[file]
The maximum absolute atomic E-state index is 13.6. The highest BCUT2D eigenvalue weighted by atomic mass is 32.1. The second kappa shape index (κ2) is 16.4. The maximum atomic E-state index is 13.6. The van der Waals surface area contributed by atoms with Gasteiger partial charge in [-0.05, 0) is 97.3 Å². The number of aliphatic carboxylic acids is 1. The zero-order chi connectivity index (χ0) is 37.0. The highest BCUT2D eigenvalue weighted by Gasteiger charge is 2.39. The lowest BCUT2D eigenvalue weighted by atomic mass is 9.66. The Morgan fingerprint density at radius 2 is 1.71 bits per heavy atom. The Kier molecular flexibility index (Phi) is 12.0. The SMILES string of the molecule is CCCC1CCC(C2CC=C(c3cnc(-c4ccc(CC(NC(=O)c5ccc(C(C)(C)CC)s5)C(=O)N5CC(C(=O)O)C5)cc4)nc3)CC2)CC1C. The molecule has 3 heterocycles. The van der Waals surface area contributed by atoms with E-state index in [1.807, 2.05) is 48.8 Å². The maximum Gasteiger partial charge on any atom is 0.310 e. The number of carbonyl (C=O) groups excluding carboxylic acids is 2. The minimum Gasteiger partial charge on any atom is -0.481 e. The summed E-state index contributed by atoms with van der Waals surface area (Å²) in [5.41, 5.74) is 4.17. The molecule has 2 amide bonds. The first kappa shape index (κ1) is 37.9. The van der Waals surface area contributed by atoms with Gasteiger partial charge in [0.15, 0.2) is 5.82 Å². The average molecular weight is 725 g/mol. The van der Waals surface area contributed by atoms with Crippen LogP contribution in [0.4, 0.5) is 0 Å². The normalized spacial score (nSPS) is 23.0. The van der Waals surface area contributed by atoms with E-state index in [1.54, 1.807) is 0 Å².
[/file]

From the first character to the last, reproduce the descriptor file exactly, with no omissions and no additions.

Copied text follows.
The maximum absolute atomic E-state index is 13.6. The highest BCUT2D eigenvalue weighted by atomic mass is 32.1. The second kappa shape index (κ2) is 16.4. The maximum atomic E-state index is 13.6. The van der Waals surface area contributed by atoms with Gasteiger partial charge in [-0.05, 0) is 97.3 Å². The number of aliphatic carboxylic acids is 1. The zero-order chi connectivity index (χ0) is 37.0. The highest BCUT2D eigenvalue weighted by Gasteiger charge is 2.39. The lowest BCUT2D eigenvalue weighted by atomic mass is 9.66. The Morgan fingerprint density at radius 2 is 1.71 bits per heavy atom. The Kier molecular flexibility index (Phi) is 12.0. The SMILES string of the molecule is CCCC1CCC(C2CC=C(c3cnc(-c4ccc(CC(NC(=O)c5ccc(C(C)(C)CC)s5)C(=O)N5CC(C(=O)O)C5)cc4)nc3)CC2)CC1C. The molecule has 3 heterocycles. The van der Waals surface area contributed by atoms with E-state index in [1.807, 2.05) is 48.8 Å². The maximum Gasteiger partial charge on any atom is 0.310 e. The number of carbonyl (C=O) groups excluding carboxylic acids is 2. The minimum Gasteiger partial charge on any atom is -0.481 e. The summed E-state index contributed by atoms with van der Waals surface area (Å²) in [5.41, 5.74) is 4.17. The molecule has 2 amide bonds. The first kappa shape index (κ1) is 37.9. The van der Waals surface area contributed by atoms with Gasteiger partial charge in [0.15, 0.2) is 5.82 Å². The average molecular weight is 725 g/mol. The van der Waals surface area contributed by atoms with Crippen LogP contribution in [0.4, 0.5) is 0 Å². The normalized spacial score (nSPS) is 23.0. The van der Waals surface area contributed by atoms with E-state index in [1.54, 1.807) is 0 Å².